Perchloric Acid and Perchlorates 1979, I believe they have a newer
edition is 189 pages.

The Wet Chemical Oxidation... 1965, 105 pages.

V/ v/ difficult to find outside a library though it has been
reprinted by UMI Books on Demand (of which my copy is.), but still v/ v/ useful —

J Schumacer Ed.
Perchlorates: Their Properties, Manufacture and Uses
Reinhold Publishing
1960

---
Maybe of use —

Accession Number : AD0242192
Title : CHLORATES AND PERCHLORATES THEIR MANUFACTURE,
PROPERTIES AND USES
Corporate Author : SOUTHWEST RESEARCH INST SAN ANTONIO TX
Personal Author(s) : WARREN, FRANCIS A. ; MILLAR, JOHN D.
Handle / proxy Url : http://handle.dtic.mil/100.2/AD242192
Report Date : 15 MAY 1960
Pagination or Media Count : 754
Descriptors : *CHLORATES, *PERCHLORATES, PRODUCTION,
CHEMICAL PROPERTIES, SYNTHESIS(CHEMISTRY), EXPLOSIVES,
CHEMICAL REACTIONS, PYROTECHNICS.

Subject Categories : INORGANIC CHEMISTRY
INDUSTRIAL CHEMISTRY AND CHEMICAL PROCESSING


I bought a 35mm microfilm copy (the only version available)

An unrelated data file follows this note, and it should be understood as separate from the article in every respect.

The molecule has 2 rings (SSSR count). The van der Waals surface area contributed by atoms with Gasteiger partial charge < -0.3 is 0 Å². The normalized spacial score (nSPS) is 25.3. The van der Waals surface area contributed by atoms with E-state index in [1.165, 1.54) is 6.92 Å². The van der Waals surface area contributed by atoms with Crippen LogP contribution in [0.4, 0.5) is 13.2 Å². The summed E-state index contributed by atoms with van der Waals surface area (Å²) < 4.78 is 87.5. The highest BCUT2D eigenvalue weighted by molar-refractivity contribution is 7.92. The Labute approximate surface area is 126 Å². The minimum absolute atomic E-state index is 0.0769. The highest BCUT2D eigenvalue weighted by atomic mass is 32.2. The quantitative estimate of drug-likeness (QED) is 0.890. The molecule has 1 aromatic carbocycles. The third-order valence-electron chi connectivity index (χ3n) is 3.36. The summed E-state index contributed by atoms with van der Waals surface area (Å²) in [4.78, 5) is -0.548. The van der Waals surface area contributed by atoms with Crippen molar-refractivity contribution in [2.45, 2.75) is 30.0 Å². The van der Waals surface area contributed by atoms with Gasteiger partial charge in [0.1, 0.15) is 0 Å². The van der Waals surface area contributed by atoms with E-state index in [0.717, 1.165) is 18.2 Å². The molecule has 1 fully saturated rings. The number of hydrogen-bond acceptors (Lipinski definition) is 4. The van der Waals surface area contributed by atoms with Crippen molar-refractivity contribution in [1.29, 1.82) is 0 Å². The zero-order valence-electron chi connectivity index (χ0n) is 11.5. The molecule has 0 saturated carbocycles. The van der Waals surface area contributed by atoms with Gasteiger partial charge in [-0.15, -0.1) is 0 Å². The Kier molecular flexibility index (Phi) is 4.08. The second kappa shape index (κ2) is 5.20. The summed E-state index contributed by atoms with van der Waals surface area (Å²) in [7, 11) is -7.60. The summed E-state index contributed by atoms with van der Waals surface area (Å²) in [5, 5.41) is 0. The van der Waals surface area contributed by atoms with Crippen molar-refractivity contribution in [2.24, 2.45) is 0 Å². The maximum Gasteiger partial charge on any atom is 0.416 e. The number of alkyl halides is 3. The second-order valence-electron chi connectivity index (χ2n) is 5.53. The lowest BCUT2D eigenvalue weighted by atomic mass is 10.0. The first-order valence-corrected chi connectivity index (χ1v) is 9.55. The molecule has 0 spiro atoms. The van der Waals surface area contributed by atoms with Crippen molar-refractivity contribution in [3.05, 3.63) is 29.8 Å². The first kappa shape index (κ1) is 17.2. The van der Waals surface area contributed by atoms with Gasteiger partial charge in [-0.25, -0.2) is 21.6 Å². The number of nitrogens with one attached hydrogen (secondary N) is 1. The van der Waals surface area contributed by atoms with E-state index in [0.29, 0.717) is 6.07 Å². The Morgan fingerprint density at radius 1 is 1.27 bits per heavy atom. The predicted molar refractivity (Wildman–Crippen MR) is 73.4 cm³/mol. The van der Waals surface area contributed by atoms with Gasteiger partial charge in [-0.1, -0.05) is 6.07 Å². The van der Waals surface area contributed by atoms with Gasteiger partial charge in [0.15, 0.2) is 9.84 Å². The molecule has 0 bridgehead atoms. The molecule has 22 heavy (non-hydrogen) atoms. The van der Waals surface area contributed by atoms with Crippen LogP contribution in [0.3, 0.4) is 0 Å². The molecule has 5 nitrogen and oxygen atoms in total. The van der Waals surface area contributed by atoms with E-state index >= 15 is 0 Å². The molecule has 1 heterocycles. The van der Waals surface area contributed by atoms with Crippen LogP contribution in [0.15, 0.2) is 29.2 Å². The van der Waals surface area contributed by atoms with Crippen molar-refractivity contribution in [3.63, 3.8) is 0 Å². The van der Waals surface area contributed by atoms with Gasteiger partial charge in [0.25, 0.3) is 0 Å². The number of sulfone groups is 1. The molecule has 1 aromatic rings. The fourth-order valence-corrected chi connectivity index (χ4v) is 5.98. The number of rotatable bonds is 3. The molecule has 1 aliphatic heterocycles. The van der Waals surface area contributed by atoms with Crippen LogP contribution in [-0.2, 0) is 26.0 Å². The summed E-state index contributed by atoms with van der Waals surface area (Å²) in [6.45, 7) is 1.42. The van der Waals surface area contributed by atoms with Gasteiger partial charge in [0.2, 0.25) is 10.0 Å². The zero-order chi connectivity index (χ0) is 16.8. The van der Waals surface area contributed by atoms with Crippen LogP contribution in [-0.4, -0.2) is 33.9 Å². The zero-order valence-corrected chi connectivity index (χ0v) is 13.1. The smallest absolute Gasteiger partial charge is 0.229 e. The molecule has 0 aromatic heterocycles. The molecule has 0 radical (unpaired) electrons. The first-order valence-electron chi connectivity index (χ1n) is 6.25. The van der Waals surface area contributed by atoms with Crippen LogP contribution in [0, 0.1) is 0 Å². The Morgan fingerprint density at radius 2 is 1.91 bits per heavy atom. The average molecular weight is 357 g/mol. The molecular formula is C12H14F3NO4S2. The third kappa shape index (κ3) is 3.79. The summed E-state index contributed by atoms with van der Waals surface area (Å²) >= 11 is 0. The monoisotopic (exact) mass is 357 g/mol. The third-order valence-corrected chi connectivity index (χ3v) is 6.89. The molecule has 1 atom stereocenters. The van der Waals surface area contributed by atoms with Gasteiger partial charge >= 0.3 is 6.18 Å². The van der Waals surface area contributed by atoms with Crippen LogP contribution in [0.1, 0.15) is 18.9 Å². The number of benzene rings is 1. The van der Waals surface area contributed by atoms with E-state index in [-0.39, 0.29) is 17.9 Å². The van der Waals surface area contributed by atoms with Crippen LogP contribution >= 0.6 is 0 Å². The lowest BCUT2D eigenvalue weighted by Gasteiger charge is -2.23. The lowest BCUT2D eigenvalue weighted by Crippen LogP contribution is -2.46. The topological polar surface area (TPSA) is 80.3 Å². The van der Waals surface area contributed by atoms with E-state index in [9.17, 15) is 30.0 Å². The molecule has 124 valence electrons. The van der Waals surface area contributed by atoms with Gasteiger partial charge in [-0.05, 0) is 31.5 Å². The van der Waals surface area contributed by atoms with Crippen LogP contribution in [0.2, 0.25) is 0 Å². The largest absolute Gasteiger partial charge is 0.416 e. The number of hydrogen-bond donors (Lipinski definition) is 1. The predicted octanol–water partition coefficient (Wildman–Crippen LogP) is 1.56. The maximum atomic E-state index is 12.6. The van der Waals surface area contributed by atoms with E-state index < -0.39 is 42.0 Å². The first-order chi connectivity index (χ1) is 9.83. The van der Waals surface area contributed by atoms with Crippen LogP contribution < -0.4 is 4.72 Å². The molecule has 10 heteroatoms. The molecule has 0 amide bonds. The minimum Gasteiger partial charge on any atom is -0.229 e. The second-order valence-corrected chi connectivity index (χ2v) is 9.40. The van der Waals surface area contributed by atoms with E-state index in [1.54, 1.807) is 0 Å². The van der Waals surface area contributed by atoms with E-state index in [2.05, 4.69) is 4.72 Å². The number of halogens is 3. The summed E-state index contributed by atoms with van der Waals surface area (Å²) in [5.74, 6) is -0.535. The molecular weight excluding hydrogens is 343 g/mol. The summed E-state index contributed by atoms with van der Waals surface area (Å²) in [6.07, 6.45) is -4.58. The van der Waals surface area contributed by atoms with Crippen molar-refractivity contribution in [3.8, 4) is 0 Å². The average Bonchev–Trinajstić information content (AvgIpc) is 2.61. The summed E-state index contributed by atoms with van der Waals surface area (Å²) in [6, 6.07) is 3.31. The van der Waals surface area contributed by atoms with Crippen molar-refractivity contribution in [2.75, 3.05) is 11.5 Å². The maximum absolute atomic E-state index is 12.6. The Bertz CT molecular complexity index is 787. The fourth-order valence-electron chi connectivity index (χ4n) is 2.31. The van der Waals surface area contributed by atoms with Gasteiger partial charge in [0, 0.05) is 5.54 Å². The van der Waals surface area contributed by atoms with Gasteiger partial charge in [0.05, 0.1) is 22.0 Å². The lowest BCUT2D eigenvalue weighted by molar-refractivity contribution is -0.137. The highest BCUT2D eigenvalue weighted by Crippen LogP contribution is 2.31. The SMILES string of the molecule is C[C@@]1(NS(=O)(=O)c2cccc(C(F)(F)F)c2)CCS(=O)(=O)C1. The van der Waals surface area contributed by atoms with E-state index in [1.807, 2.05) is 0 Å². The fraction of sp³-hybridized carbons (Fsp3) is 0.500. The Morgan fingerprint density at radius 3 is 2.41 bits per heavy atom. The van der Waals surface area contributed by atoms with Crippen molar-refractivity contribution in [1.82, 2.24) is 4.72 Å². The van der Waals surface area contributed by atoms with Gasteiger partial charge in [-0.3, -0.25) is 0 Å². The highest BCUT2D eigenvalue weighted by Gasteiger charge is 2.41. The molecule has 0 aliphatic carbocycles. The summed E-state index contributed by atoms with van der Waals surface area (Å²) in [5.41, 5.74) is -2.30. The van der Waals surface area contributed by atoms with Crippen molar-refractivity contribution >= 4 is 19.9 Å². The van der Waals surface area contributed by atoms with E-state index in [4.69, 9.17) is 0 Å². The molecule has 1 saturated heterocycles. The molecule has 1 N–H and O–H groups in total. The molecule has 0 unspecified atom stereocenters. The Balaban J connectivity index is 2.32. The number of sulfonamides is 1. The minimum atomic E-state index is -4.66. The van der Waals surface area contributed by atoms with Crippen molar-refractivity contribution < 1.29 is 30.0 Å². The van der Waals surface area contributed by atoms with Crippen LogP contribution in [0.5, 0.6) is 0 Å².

from the NTIS years ago (US #4.00). I never found the need to
spend US $300 or so for a blow back. I could have run it through
my Nikon Coolscan 5000 (Don't buy one!).... lets see 754 pages
times 133 meg. per page equals .... X-bytes... lots of bytes.

If'n you search la DTIC you will find a pub on the production
of perchlorates by chemical means, I have found it interesting,
if not useful.

I just shit-canned my blow back from microfiche (at the time
MF's were only US $4.00 from the NTIS compared to YAHOO $$ for
a print version) on that old time slimy/heavy paper of ....

Accession Number : AD0900260
Title : Engineering Design Handbook. Principles of Explosive Behavior
Descriptive Note : Pamphlet
Corporate Author : ARMY MATERIEL COMMAND ALEXANDRIA VA

Handle / proxy Url : http://handle.dtic.mil/100.2/AD900260

Report Date : 10 APR 1972

Pagination or Media Count : 381

Abstract : This document contains reports on: (1) Energy of